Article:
Healthcare providers are faced with the care of more than just their patients. They also have to manage their cash flow.
Changes in the U.S. healthcare system over the last several years have made it more necessary than ever to automate; using advancing technologies and processes to improve both patient care and revenue cycle management.
Better IT, better data
The right automation, which begins with an “end-to-end” system, improves the flow of the healthcare process, from intake to billing.
“Advanced technologies, in tandem with improved workflows and better data,” says John Andrews, writing for Healthcare IT News, “have resulted in RCM systems that encompass the entire healthcare enterprise.”
Given the right tools, providers can improve their cash flows by arranging for payment at the start of the process, quickly determining eligibilities, and filing clean, accurate claims.
“With the fee-for-service business model changing to prospective payment and value-based care, healthcare organizations are undergoing a cultural shift that dramatically alters their approaches to patient intake, eligibility verification and claims processing,” says Andrews.
The trend, say experts, is toward bundled payment systems, which, together with other trends in U.S. healthcare, will ultimately sound a death knell for fee-for-service models.
While the rollout of ICD-10 and other healthcare IT innovations are pushing the industry toward process improvement, with a higher emphasis on quality of care, as well as in record-keeping, arguably this is resulting in increased difficulty collecting payment.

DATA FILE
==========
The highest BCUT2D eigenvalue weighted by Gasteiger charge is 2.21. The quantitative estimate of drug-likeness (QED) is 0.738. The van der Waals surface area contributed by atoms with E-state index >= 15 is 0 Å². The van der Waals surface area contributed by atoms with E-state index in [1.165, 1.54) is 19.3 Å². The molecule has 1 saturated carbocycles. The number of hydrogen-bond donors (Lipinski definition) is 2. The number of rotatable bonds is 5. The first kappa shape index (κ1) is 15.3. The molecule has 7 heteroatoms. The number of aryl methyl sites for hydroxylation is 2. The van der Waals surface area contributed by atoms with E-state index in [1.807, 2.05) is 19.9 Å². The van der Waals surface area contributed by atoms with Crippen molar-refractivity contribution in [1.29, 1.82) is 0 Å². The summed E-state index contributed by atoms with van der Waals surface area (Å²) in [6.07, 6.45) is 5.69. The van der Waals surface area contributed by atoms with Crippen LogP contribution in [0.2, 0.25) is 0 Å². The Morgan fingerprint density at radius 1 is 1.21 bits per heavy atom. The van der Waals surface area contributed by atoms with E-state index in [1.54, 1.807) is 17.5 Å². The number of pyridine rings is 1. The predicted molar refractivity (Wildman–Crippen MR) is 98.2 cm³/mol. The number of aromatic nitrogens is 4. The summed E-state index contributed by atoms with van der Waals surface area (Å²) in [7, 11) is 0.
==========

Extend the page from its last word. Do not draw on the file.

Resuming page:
Managing the revenue cycle given the trend involves quality metrics, and educating providers on reporting. But this, too, comes with its own challenges. Different payers tend to focus on different metrics, for example, which makes it next to impossible to implement a uniform model.
Emphasis on both ends
“RCM specialists agree that patient intake is a critical part of the revenue cycle process and that if they aren’t emphasizing it, they need to do so immediately,” says Andrews.
Emphasis must be placed on the front line: collecting deductibles, co-payments, and eligibility authorizations. Authorizations remains one of the health IT aspects that is critically behind in process improvement, according to experts.
On the back end, clean claims remain the key to prompt payment. This is essential revenue cycle management. Getting information earlier, say experts, leads to getting more done and getting it done faster.
Ironically, increasing automation has not resulted in a simpler process. But it can be used, certainly, to improve the quality of data tracking, storage, and reporting. In the end, RCM and patient care will increasingly rely on this improvement.
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